Wheels In Motion: Zagster Unlocks Bike Sharing With Twilio

Photo via Boston Business Journal

Photo via Boston Business Journal

Riding a bike is simple. Launching a bike sharing company is not. In 2007, Zagster CEO, Timothy Ericson (pictured right) founded a company to make bikes available and affordable for private communities. One of his largest  projects was to build a bike sharing network for Quicken Loans in Detroit, MI. He had two weeks to complete the project.

After launching bike sharing networks for private communities from campuses, to office parks to apartment buildings, the Zagster team is focused on expanding further. “We want to be the nationwide standard for bike sharing,” says CEO Timothy Ericson.

A big part of that mission is making sure that anyone and everyone can gain access to a bike. Zagster turned to Twilio to help solve this access problem by creating a telephony powered lock. Simply put, if you have a phone, you have your bike lock keys. You don’t have to download an app or meet for a key-handoff.

Zagster uses the Twilio API and a sophisticated bike lock with GPS and motion detection to let users reserve, unlock, and lock bikes via text. Let’s say you’ve reserved a bike from 1:00PM to 4:00PM. To unlock the bike, just text Zagster’s Twilio-powered number. You’ll receive an SMS with a unique code you can use to unlock the bike. When your reservation’s up at 4:00, the code expires and it’s free for the next user to take a spin. But what happens if all doesn’t go according to plan?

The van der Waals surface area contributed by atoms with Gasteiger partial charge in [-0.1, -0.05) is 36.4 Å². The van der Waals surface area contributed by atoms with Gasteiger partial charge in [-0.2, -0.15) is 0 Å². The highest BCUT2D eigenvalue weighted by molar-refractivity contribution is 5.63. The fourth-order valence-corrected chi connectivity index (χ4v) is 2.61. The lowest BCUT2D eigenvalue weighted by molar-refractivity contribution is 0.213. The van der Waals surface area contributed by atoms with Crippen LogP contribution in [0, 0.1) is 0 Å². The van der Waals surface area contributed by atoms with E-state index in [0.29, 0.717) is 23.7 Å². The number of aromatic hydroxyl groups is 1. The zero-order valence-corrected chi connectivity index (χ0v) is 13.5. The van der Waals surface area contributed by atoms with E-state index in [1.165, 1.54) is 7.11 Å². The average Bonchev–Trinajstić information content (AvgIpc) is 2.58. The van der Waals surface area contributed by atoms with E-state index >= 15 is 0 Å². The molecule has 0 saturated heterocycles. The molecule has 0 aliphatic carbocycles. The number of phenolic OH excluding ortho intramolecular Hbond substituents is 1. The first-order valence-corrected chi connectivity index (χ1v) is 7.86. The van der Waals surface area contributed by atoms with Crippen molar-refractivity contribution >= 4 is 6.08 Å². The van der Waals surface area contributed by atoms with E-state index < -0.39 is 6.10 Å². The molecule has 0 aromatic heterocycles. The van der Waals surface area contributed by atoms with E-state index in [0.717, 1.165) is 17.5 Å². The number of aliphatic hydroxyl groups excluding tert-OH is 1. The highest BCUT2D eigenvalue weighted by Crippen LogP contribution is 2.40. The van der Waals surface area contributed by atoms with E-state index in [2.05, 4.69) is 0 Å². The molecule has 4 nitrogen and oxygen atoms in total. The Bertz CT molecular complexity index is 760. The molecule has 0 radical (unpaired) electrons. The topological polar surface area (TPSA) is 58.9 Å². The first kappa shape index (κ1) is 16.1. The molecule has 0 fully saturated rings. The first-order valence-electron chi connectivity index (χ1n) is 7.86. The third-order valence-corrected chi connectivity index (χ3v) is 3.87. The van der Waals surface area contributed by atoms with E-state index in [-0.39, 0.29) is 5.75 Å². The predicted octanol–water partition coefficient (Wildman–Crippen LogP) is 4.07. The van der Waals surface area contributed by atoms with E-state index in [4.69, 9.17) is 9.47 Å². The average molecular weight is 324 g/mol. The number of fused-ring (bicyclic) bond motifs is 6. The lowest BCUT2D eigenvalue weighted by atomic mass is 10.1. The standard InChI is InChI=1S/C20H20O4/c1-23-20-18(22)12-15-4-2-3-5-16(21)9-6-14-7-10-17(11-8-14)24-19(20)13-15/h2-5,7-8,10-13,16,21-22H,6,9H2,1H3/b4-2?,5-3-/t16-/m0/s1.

Zagster uses Twilio to connect their users to agents in case of a maintenance issue or security issue. If you get a flat tire on your ride, you can call Zagster through their app. If your bike seems to have rolled off without you or is stolen, Zagster can track where the bike is via GPS and where it’s going via motion detection. You’ll receive an SMS alerting you of this issue.

With funding from Bill Ford and one of the first ZipCar investors, Timothy hopes to expand their mobile platform capabilities. “We’re trying to convert people who would bike but don’t want to deal with maintenance, storage and other worries,” says Erickson. Bike sharing may not be as simple and intuitive as bike riding, but Zagster is hoping to make the sharing experience just as easy and just as fun.

Learn more about Zagster and how they’re using bike sharing with Twilio, by visiting their website here